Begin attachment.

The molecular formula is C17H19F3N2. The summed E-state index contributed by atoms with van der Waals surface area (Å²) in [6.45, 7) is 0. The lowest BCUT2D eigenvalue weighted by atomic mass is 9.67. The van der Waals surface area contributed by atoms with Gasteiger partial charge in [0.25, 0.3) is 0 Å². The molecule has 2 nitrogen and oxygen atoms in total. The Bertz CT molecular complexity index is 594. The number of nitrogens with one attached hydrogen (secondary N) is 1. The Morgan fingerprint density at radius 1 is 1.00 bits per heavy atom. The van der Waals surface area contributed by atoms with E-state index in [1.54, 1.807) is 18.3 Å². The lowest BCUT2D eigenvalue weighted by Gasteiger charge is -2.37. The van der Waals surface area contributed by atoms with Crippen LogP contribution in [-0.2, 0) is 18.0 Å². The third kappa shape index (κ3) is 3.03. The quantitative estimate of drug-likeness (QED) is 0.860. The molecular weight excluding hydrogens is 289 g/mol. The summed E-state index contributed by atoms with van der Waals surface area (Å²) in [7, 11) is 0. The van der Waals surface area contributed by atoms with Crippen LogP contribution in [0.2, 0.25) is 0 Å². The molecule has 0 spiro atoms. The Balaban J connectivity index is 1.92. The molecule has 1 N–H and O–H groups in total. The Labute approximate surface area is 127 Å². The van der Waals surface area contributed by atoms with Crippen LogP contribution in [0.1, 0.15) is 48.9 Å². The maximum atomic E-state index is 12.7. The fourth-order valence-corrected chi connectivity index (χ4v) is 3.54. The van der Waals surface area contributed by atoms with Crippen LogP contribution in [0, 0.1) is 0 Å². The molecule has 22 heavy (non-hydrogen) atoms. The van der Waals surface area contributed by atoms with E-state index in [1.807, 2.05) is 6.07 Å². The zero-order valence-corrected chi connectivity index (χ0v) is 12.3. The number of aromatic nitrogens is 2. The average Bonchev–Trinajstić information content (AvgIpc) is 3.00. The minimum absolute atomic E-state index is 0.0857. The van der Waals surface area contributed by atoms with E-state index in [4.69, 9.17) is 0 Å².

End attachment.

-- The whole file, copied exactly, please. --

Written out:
The molecular formula is C17H19F3N2. The summed E-state index contributed by atoms with van der Waals surface area (Å²) in [6.45, 7) is 0. The lowest BCUT2D eigenvalue weighted by atomic mass is 9.67. The van der Waals surface area contributed by atoms with Gasteiger partial charge in [0.25, 0.3) is 0 Å². The molecule has 2 nitrogen and oxygen atoms in total. The Bertz CT molecular complexity index is 594. The number of nitrogens with one attached hydrogen (secondary N) is 1. The Morgan fingerprint density at radius 1 is 1.00 bits per heavy atom. The van der Waals surface area contributed by atoms with E-state index in [1.54, 1.807) is 18.3 Å². The lowest BCUT2D eigenvalue weighted by Gasteiger charge is -2.37. The van der Waals surface area contributed by atoms with Crippen LogP contribution in [-0.2, 0) is 18.0 Å². The third kappa shape index (κ3) is 3.03. The quantitative estimate of drug-likeness (QED) is 0.860. The molecular weight excluding hydrogens is 289 g/mol. The summed E-state index contributed by atoms with van der Waals surface area (Å²) in [7, 11) is 0. The van der Waals surface area contributed by atoms with Crippen LogP contribution in [0.2, 0.25) is 0 Å². The molecule has 0 spiro atoms. The Balaban J connectivity index is 1.92. The molecule has 1 N–H and O–H groups in total. The Labute approximate surface area is 127 Å². The van der Waals surface area contributed by atoms with Crippen LogP contribution in [0.1, 0.15) is 48.9 Å². The maximum atomic E-state index is 12.7. The fourth-order valence-corrected chi connectivity index (χ4v) is 3.54. The van der Waals surface area contributed by atoms with Crippen LogP contribution in [0, 0.1) is 0 Å². The molecule has 22 heavy (non-hydrogen) atoms. The van der Waals surface area contributed by atoms with E-state index in [1.807, 2.05) is 6.07 Å². The zero-order valence-corrected chi connectivity index (χ0v) is 12.3. The number of aromatic nitrogens is 2. The average Bonchev–Trinajstić information content (AvgIpc) is 3.00. The minimum absolute atomic E-state index is 0.0857. The van der Waals surface area contributed by atoms with E-state index in [4.69, 9.17) is 0 Å².